How do you wear a wedding dress again without it looking 'weddingy'?
So, I had my first ‘bridal fitting’ last week.
Well, it wasn’t exactly a 'fitting'. But it's much easier to say that than, "taking down all my measurements for the first time".
It still meant getting my kit off for The Seamstress, who had the foresight to pop the heater on. I have to mention something here about bodies. No, I am not thrilled with mine. But it works. And it works really well.
And the stuff I do like about myself - like boobs - I LOVE. (#silverlining)
But you know what? It’s not what you think. It’s not really the scales I’m upset with - I get more annoyed that some clothes just don’t fit the way they’re supposed to. Mostly, they’re cheap, ill-fitting, crappy clothes.
Ever since my trip to the underwear place, I am now at the very least, wearing better-fitting understuffs, which can just make you feel like you fit things better. And, pretty much most the time, that’s all I want.
So there I am, staring at my bare hips in the full-length mirror while The Seamstress whips the measuring tape around my curves. This was not the place to have that ‘how did it get to this?’ conversation with myself.
Then The Seamstress said ‘this is going to look amazing on your body’. Suddenly, I snapped out of my self-hate trance.
It's not a compliment I hear often. I swallowed hard on the lump in my throat and started to believe her.
The thing is, having a one-off dress made is a disgusting luxury. But I knew hoofing up The Bridal Mile in Leederville was only going to be a waste of time. So if you find something you love, off-the-rack, you have skills my friend – and that is a gift.
I have saved a small mountain of money for this purchase for myself. And for it’s price, sweet lord, I plan to wear it again. And again.
But how do you wear a wedding dress again without it looking weddingy, or worse, mistaken for a desperate Muriel Heslop?
The first thing I learnt about finding out how to reuse a bridal gown is don’t trust Yahoo Answers for a good suggestion.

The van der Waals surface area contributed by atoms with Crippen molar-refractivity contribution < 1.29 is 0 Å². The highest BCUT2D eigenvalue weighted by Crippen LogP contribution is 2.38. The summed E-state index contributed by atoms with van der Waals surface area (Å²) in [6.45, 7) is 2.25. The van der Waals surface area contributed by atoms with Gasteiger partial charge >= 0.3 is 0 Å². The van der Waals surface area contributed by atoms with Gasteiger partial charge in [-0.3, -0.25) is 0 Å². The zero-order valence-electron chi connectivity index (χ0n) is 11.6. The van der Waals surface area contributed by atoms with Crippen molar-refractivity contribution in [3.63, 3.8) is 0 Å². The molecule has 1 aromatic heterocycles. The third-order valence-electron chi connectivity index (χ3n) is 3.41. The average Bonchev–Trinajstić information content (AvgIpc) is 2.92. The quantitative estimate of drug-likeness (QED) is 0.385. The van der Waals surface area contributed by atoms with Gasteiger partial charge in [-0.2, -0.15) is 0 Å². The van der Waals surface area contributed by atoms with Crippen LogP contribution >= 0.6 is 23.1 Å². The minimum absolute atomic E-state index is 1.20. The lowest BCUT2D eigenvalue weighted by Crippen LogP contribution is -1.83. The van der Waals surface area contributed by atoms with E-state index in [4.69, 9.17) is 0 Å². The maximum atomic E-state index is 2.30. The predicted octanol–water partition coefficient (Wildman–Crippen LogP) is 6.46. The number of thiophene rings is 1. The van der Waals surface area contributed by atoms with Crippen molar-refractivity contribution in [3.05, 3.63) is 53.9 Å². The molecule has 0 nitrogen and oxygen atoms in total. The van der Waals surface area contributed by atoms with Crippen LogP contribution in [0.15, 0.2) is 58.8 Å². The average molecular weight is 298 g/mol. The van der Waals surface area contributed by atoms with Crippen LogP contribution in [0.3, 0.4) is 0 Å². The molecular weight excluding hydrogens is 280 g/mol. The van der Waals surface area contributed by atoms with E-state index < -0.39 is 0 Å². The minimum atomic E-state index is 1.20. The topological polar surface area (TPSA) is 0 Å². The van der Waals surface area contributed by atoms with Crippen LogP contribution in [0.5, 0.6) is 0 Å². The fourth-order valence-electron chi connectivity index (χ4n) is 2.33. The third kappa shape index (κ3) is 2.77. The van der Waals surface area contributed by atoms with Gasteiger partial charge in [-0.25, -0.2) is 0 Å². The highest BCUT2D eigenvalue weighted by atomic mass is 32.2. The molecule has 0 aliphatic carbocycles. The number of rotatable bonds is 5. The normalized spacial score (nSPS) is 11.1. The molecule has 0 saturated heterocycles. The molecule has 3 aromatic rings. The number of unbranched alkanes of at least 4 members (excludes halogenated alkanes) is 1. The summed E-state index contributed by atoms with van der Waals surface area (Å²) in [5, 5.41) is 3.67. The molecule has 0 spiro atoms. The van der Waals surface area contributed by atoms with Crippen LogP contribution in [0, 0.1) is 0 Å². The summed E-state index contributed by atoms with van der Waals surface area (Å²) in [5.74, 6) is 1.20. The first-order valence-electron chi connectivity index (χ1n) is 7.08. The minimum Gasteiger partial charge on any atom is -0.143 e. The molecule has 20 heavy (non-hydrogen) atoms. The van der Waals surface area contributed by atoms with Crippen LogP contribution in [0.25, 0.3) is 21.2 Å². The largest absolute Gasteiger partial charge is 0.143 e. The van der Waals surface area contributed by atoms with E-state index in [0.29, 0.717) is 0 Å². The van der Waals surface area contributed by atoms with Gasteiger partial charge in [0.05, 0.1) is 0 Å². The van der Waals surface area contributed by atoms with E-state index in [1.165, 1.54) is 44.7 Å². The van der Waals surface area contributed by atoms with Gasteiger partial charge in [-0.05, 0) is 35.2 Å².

But I seemed to have waltzed right into a crafter's wet dream.
Here is a selection of real comments on the interwebs about how to reuse your bridal gown. (Hence some of the spelling nightmares...)
- "My aunt (a crafty person) used fabric from her daughter's wedding dress to cover photo frames, the wedding guest book, and the photo album."
- "Look into having a christening gown made out of it for your future children."
- "My grandmother took her wedding dress and designed wedding dresses for her daughters' dolls (my aunts). Those wedding dress dolls are now heirlooms."
- "I have a friend who has a teddy bear custom made from her wedding gown. I don't know where she got it done, though."
- "I know someone who bought one of those dress dummies and had it set up in her bedroom with the dress on it with pictures and stuff on the wall, very nice "scene"." (seriously, WTF)
- "I know ladies who volunteer to use old wedding gowns to make burial gowns for babies who have died."
- "Use it on Holloween and be bride of frankenstien. I'm not kidding, just rat your hair up and spray a white line on top and paint your lips black."
Read the list again. Just to really take it in.
If you're not quite up to speed with all the Edward Scissorhands possibilities for your pre-loved gown, for the love of God there are some some alternatives.
Trash the Dress
Also known as 'Rock the Frock'. If you don't want to put your dress on a weird mannequin in the corner of a special room of your house (I seriously can't get over that), how about having a photo session of you completely ruining your dress. It's totally a thing right now. You can ruin it with paint, mud, or you can channel the Olympic swimming team and dunk it for some unique underwater shots.
Sell the dress
Just about every major online wedding site has it's own classifieds section, such as brideonline.com.au, idogowns.com.au, stillwhite.com.au, but there is nothing wrong in checking out the stuff on Gumtree, at least there you can reset it to your local area. Also, don't write off the idea of selling to a hire company, especially if the dress hasn't been worn, or is in super-mint condition.
Donate the dress
I'm pretty sure that your local charity would kill to have your gown. But other (less obvious) places that would probably appreciate such a donation would be university costume departments - but don't forget your local theatre group too. These sorts of dresses are usually out of the question budget-wise for amateur clubs.
So what am I going to do with my gown after The Mister and I walk down the aisle?
I'm planning to at least get it drycleaned and wear it shamelessly to the next ball that's in town or I plan to cut off the skirt (I can hear The Seamstress fall off her chair from here) and make a nice dressy-but-funky outfit that's made up of a full, taffeta, fluffy skirt, a black singlet or fitted motorcycle T-shirt, a feathery shrug and some ballet flats.
But we are getting ahead of ourselves.
The Seamstress is yet to cut the first piece of the delicious oyster/latte dupion silk, and when she does, she'll know this dress will have a long and happy life among my everyday outfits long after I become known as 'wife'.
Pippa blogs at The Wry Bride.